Oboe is your iPod everywhere
Moving in while Apple dozed
Analysis Now we know why MP3.com founder Michael Robertson hired 'DVD Jon' Lech Johansen.
As we reported earlier today, the serial entrepreneur's company MP3Tunes has launched Oboe, a limitless online locker for the iPod that lets you play your digital music collection from anywhere, with a web browser and an internet connection. And not just iTunes - it supports WMA and Ogg files too.
Oboe preserves your iTunes playlists and drops into iTunes as a simple plug-in: and it uses Bonjour (formerly Rendezvous) system services.
Oboe isn't a file sharing service, but it opens up lots of intriguing platform possibilities - Robertson pledged to open up the APIs to third party developers and device manufacturers.
And rather more obviously, Apple could well have introduced such a service as a premium extension of its .Mac subscription offering, but didn't. Robertson told us he wants to put some innovation back into a market that has stagnated since Apple launched its iTunes Music Store two years ago.
First things first. though, how is Oboe legal? You'll recall that at MP3.com, Robertson offered a service that allowed people to listen to their music collections anywhere too, but this was thwarted in the courts by the Recording Industry Ass. of America.
"At MP3.com we failed in the courts because we were using music that we'd previously digitized ourselves, and the RIAA said that you copied our music, so you violated our license," he told us today.
"This time consumers are uploading their own music to our store. With Oboe it's like a photo service, and customers are responsible for uploading their content."
Because Oboe isn't anonymous - it's a pay-for service that requires credit cards as authentication - Robertson doesn't see copyright abuse as being a big problem. Sharing isn't permitted and the company has an incentive to go after login abuse because a shared login is a potential user lost.
It's similar in some ways to Orb, which allows you to stream music to any device - including phones - as well as share pictures. But Orb doesn't maintain a copy on its servers.
What about the unlimited storage commitment?
Again, Robertson doesn't see this as a problem - or at least a problem your $40 a year subscription can't cover.
"It's like an all you can eat buffet. Say it's $8 a meal - for every Homer Simpson who eats $16 worth of food, there are many more who eat no more than $4.94 worth."
Most of the early demand is from iPod owners simply wanting a backup service.
But one intriguing cultural side effect of Oboe, if it catches on, is that it makes DRM much more noticeable to the consumer. Right now DRM has two major nuisances: the nuisance of locks and keys on the music files, and the nuisance of interoperability woes between incompatible DRM mechanisms.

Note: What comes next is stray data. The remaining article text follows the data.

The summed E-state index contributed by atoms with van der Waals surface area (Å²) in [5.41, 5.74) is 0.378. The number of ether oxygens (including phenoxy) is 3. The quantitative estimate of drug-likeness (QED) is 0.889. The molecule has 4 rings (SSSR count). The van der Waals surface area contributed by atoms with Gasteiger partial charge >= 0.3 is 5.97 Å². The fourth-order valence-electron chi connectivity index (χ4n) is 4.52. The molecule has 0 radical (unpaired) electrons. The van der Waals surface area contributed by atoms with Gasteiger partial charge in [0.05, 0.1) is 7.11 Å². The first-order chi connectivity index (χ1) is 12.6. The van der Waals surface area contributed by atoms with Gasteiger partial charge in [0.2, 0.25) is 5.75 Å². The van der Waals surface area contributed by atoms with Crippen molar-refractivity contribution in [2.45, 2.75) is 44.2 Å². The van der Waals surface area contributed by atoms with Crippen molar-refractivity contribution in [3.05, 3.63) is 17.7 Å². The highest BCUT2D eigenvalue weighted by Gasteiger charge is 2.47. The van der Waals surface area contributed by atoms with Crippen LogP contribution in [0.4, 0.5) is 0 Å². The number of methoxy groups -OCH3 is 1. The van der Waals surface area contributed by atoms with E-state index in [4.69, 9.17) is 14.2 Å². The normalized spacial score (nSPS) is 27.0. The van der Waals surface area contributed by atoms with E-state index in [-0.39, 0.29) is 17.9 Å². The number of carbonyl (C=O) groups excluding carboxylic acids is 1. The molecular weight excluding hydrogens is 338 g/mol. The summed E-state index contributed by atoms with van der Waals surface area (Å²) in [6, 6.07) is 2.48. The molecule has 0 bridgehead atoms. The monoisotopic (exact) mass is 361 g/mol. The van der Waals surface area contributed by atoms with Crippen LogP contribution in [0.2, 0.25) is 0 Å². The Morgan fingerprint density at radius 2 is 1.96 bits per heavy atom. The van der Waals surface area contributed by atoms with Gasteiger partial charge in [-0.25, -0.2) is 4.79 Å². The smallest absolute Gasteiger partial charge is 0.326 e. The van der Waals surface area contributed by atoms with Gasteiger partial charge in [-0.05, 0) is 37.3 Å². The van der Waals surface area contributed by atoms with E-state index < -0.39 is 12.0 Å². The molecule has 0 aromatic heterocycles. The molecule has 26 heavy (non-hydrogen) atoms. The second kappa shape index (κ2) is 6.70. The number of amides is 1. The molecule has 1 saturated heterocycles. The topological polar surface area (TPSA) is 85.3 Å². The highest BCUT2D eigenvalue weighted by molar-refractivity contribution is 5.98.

In Oboe, Robertson says, your Fairplay-locked or WMA-locked songs are much more noticeable.
"We don't adjust any DRM. It probably surprises people as we hired DVD Jon, but we don't take on or add any DRM to the songs, so some of the functionality will work and some won't. A DRM file will show up in italics and won't play unless the computer is authenticated." Oboe leaves it to the iTunes or Windows music manager to decide.
"It will magnify the difference between DRM and non-DRM worlds, and between different DRM systems."
DRM sore exposed
Which is fascinating. Right now, for all the hot air blown around the issue, we don't know what level of nuisance the public will accept. There's a good case to be made the public has yet how much of a nuisance it really is, because the incompatibility issue has yet to be exposed.
As Robertson says,
"You have to break out of the Windows world or the iTunes world to see the problems of DRM."
"With our next release of Oboe you'll be able to move the same music library to phones, and PDAs, and tablets, and that will really magnify the difference for DRM music. So if you don't have an Apple car stereo you can't play all the music you've paid for from Apple."
"Like you, I don't want DRM and ultimately the market will decide. I want all my music on all devices from any vendor."
Here's where the Oboe platform pitch gets interesting.
Nokia launched a low-cost Wi-Fi tablet this month - demand is currently outstripping Nokia's supply - and it pushing it as a pocket browsing and internet radio gadget. But once you've got your music collection in a cloud, your Linux tablet becomes an iPod - so long as you have a Wi-Fi connection. And that device doesn't have to be a tablet.
Robertson says he'll make the Oboe APIs available to developers.
"Absolutely you'll see published APIs and sync their hardware client whether it's an MP3 alarm clock or a car player."
While Robertson pays tribute to Apple for "doing a phenomenal job" by taking the lead with digital music, there are huge areas of demand it hasn't satisfied, while it futzes with ephemera like video.
Most of the high end phones Nokia has lined up for a Q1 and Q2 launch next year - the single chip E series and N series - are Wi-Fi enabled, and an Oboe subscription lessens the need to carry around an iPod too.
We'll see how Apple, and the music industry, responds to the gauntlet Robertson has thrown down. ®